Referring now to the drawing, the novel one-piece wedge-shaped spike 10 is illustrated in FIGS. 4-7. Spike 10 has an elongated body portion 11 which is substantially elliptical in cross-section (FIG. 5). A boss 12 projects upwardly (as shown in F105. 4 and 6) from body 11. The upper surface of boss 12 is substantially flat and lies in a plane which is substantially perpendic ular to the longitudinal axis ofthe spike 10. The peripheral edge 13 of body 11 about the base of boss 12 is arcuate shaped in cross-section (HO. 7) to avoid substantial shattering of the edge by a mis-directed blow while driving the spike 10 into the ground. The pointed or penetrating end 14 (the lower end as shown in F163. 4 and 6) of spike 10 is integral with body 11 and has the general shape of one-half or less of an ellipsoid. in other words. end 14 of spike 10 is substantially hemiellipsoidal shaped.

The spike 10 may be shaped from a substantially homogenous granular mixture of NPK fertilizer source materials and an uncured urea-formaldehyde resin by a conventional type briquetter having mold cavities of the proper configuration. The briquetter has two rotatable molding drums or wheels each provided with a mold cavity having the shape of one-half of the spike. The two wheels are disposed one over the other. The homogeneous mixture is charged to the mold cavities of each wheel such as by a screw conveyor and rotation of the wheels is synchronized so a mold cavity on one wheel is aligned with a mold cavity of the other wheel and fertilizer mixture is compressed in the cavity under pressure sufficient to form a briquette of the configuration illustrated in FIGS. 4 and 6. A pressure of tons is usually sufficient. The particles of the mixture become sufficiently mechanically bound together to permit handling and/or packaging without significant loss of fertilizer through crumbling. A web or mold flash 15 of fertilizer extends along the longitudinal median line of the side of the spike as shown best in FIG. 6. Web 15 is formed by fertilizer mixture compressed between the edges about the mold cavities when they come together.

An embodiment of the protective cap 16 provided by the invention is illustrated in FlGS. 1-3 and 7. Cap 16 has a tubular wall 17 which is elliptical in cross-section and of sufficient dimensions for cap 16 to fit snugly over boss 12 and a portion of body 1]. Cap 16 may be injection molded polyethylene. A closed end 18 integral with wall 17 is provided with a plurality of spaced integral upwardly extending substantially cylindrical peglike protuberances 19 centrally disposed about the longitudinal axis of cap 16. Protuberances 19 provide the striking surface of cap 16 and are preferably confined to the area that will be disposed immediately above boss 12, as illustrated in FIG. 7. The radius of curvature between closed end 18 and wall 17 of cap 16 is less than that of shoulder 13 (FIG. 7) so an annular space 20 is provided between shoulder 13 and cap 16. Some of the energy of the impact of a poorly aimed blow which strikes the peripheral edge portion 2] of boss 10 will be absorbed by displacement of peripheral edge 21 inwardly with compression of the air in space 22 and the striking tool will tend to slide over the surface of the compressed edge 21 away from shoulder 13 thereby avoiding significant shattering of spike body 1]. A pair of oppositely disposed circumferentially spaced integral flanges 22 and 23 extend radially outwardly from peripheral edge 21 to provide ears to assist in removing cap 16 from spike 10.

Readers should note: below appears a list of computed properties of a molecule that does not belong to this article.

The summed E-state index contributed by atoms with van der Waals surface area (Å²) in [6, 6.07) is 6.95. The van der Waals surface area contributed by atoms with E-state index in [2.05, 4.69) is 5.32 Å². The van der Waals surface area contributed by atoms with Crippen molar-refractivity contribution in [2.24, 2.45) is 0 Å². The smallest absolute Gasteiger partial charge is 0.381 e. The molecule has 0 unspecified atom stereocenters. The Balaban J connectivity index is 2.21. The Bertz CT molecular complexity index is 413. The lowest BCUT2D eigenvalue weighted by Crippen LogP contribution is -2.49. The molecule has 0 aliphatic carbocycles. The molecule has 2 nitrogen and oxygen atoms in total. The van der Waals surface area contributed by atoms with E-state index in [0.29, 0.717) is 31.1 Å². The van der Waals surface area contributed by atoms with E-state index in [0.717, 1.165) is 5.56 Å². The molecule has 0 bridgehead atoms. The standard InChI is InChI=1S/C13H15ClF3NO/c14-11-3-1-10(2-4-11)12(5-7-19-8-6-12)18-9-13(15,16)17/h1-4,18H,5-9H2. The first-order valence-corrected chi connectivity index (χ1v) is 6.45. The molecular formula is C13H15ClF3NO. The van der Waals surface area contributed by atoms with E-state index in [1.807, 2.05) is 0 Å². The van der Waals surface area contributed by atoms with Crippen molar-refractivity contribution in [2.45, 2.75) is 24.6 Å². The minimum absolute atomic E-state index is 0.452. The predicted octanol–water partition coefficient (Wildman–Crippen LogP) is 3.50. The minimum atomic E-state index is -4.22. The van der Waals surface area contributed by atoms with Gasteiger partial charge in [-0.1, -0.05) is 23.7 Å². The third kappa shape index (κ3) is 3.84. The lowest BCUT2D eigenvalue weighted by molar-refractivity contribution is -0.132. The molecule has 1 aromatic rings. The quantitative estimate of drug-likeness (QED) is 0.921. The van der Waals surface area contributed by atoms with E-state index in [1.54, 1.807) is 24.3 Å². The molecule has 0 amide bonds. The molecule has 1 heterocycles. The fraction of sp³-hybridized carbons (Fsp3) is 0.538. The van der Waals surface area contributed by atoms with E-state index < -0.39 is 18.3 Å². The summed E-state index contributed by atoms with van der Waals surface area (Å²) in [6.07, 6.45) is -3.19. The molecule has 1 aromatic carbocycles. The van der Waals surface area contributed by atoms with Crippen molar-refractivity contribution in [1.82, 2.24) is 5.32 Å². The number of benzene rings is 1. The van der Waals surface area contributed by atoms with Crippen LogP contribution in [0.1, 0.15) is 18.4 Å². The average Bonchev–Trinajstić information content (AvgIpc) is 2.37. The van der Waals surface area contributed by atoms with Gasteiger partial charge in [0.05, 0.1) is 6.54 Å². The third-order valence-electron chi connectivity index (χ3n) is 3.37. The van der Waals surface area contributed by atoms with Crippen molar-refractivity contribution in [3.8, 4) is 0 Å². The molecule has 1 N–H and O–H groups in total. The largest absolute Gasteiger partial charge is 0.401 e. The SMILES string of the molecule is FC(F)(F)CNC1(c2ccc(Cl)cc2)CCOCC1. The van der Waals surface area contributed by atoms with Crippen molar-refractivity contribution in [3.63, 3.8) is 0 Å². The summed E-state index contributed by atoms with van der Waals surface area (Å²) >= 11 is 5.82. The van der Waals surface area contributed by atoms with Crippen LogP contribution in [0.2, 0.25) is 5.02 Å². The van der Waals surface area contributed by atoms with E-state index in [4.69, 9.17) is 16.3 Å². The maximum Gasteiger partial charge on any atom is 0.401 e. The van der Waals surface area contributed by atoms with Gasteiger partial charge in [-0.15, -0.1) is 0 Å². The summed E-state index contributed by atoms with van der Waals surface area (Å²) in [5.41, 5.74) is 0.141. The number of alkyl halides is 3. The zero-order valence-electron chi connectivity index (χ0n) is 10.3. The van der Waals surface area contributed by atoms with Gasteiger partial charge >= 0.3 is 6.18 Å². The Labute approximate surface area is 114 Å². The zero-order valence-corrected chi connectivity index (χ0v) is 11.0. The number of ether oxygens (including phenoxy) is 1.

Any suitable resinous binder which is not toxic to plants and which can be mixed substantially uniformly with the particles of fertilizer souce materials while uncured and will cure after molding to firmly bind the particles together may be used but best results have been obtained so far with urea-formaldehyde resin so it is preferred. Other suitable synthetic thermosetting resins include melamine formaldehyde and phenolic resins. Preferably the binder should be one that is water insoluble after curing. A preferred urea-formaldehyde resin is sold by Monsanto Company as UP-7i."

Any suitable granular fertilizer source material may be used. The amounts of available nitrogen. phosphorous and potash. NPK. may be varied in accordance with the requirements of the plants to be fertilized. Conventional fertilizer percentages such l6:8:8; 824:4; 5:5:5; 15:5:5 or 12:ll:ll or the like may be provided by the spike of the invention. Often. the greater the concentration of N;P:K. the smaller the number of spikes required.

Typical formulations of mixtures to be shaped by briquetting into a wedge shaped spike are prepared by mulling: